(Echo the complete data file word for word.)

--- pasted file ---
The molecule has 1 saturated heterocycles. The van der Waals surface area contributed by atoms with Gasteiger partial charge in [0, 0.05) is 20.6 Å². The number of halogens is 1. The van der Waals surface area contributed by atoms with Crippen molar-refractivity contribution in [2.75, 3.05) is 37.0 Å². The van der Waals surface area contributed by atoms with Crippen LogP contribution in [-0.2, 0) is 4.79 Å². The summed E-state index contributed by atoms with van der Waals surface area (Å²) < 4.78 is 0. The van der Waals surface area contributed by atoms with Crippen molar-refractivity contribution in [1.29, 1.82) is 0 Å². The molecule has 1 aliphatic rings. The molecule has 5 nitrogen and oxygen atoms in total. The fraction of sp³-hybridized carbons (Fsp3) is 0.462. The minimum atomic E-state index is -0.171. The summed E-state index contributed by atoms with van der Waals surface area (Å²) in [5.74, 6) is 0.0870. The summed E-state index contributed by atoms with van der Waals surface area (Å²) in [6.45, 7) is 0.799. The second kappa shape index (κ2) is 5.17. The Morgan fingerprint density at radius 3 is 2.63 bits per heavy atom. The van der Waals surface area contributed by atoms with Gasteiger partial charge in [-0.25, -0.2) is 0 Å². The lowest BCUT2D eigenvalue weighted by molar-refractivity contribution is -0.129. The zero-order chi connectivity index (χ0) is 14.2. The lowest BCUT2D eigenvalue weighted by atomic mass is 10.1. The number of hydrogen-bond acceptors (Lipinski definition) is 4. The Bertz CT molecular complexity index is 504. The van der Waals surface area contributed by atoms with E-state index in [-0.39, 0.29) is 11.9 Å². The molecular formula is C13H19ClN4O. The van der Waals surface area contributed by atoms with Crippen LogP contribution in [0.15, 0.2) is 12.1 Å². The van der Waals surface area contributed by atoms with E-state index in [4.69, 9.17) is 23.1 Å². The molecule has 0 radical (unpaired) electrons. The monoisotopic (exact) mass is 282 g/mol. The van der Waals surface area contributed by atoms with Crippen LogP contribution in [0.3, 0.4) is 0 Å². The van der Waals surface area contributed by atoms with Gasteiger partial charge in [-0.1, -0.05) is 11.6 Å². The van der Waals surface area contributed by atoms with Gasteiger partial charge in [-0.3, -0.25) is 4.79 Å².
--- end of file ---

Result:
The molecule has 1 saturated heterocycles. The van der Waals surface area contributed by atoms with Gasteiger partial charge in [0, 0.05) is 20.6 Å². The number of halogens is 1. The van der Waals surface area contributed by atoms with Crippen molar-refractivity contribution in [2.75, 3.05) is 37.0 Å². The van der Waals surface area contributed by atoms with Crippen LogP contribution in [-0.2, 0) is 4.79 Å². The summed E-state index contributed by atoms with van der Waals surface area (Å²) < 4.78 is 0. The van der Waals surface area contributed by atoms with Crippen molar-refractivity contribution in [1.29, 1.82) is 0 Å². The molecule has 1 aliphatic rings. The molecule has 5 nitrogen and oxygen atoms in total. The fraction of sp³-hybridized carbons (Fsp3) is 0.462. The minimum atomic E-state index is -0.171. The summed E-state index contributed by atoms with van der Waals surface area (Å²) in [5.74, 6) is 0.0870. The summed E-state index contributed by atoms with van der Waals surface area (Å²) in [6.45, 7) is 0.799. The second kappa shape index (κ2) is 5.17. The Morgan fingerprint density at radius 3 is 2.63 bits per heavy atom. The van der Waals surface area contributed by atoms with Gasteiger partial charge in [-0.25, -0.2) is 0 Å². The lowest BCUT2D eigenvalue weighted by molar-refractivity contribution is -0.129. The zero-order chi connectivity index (χ0) is 14.2. The lowest BCUT2D eigenvalue weighted by atomic mass is 10.1. The number of hydrogen-bond acceptors (Lipinski definition) is 4. The Bertz CT molecular complexity index is 504. The van der Waals surface area contributed by atoms with E-state index in [-0.39, 0.29) is 11.9 Å². The molecular formula is C13H19ClN4O. The van der Waals surface area contributed by atoms with Crippen LogP contribution in [0.15, 0.2) is 12.1 Å². The van der Waals surface area contributed by atoms with E-state index in [4.69, 9.17) is 23.1 Å². The molecule has 0 radical (unpaired) electrons. The monoisotopic (exact) mass is 282 g/mol. The van der Waals surface area contributed by atoms with Crippen LogP contribution in [0.3, 0.4) is 0 Å². The van der Waals surface area contributed by atoms with Gasteiger partial charge in [-0.1, -0.05) is 11.6 Å². The van der Waals surface area contributed by atoms with Gasteiger partial charge in [-0.3, -0.25) is 4.79 Å².